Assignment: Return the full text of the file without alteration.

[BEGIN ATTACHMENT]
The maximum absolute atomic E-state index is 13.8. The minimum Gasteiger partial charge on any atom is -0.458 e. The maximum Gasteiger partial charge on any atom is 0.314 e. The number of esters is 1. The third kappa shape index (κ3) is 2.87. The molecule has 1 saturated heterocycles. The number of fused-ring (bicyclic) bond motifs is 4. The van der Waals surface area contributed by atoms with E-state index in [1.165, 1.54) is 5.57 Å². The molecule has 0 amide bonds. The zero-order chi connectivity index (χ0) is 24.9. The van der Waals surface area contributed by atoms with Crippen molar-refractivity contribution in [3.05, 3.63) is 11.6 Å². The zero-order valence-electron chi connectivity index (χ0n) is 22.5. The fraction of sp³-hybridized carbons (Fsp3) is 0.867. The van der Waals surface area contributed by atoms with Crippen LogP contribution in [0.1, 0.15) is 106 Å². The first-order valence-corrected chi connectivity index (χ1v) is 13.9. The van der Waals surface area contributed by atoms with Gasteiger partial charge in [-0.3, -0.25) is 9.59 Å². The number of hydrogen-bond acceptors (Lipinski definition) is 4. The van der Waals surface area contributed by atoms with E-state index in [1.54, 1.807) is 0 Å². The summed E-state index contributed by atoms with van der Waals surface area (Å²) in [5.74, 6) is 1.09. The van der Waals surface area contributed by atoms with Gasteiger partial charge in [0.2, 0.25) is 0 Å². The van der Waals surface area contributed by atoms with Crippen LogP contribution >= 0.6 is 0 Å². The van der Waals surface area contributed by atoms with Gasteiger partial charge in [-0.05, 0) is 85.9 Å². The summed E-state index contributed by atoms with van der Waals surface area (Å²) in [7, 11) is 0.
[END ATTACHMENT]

The maximum absolute atomic E-state index is 13.8. The minimum Gasteiger partial charge on any atom is -0.458 e. The maximum Gasteiger partial charge on any atom is 0.314 e. The number of esters is 1. The third kappa shape index (κ3) is 2.87. The molecule has 1 saturated heterocycles. The number of fused-ring (bicyclic) bond motifs is 4. The van der Waals surface area contributed by atoms with E-state index in [1.165, 1.54) is 5.57 Å². The molecule has 0 amide bonds. The zero-order chi connectivity index (χ0) is 24.9. The van der Waals surface area contributed by atoms with Crippen molar-refractivity contribution in [3.05, 3.63) is 11.6 Å². The zero-order valence-electron chi connectivity index (χ0n) is 22.5. The fraction of sp³-hybridized carbons (Fsp3) is 0.867. The van der Waals surface area contributed by atoms with Crippen LogP contribution in [0.1, 0.15) is 106 Å². The first-order valence-corrected chi connectivity index (χ1v) is 13.9. The van der Waals surface area contributed by atoms with Gasteiger partial charge in [-0.3, -0.25) is 9.59 Å². The number of hydrogen-bond acceptors (Lipinski definition) is 4. The van der Waals surface area contributed by atoms with E-state index in [1.54, 1.807) is 0 Å². The summed E-state index contributed by atoms with van der Waals surface area (Å²) in [5.74, 6) is 1.09. The van der Waals surface area contributed by atoms with Gasteiger partial charge in [0.2, 0.25) is 0 Å². The van der Waals surface area contributed by atoms with Crippen LogP contribution >= 0.6 is 0 Å². The van der Waals surface area contributed by atoms with Gasteiger partial charge in [-0.05, 0) is 85.9 Å². The summed E-state index contributed by atoms with van der Waals surface area (Å²) in [7, 11) is 0.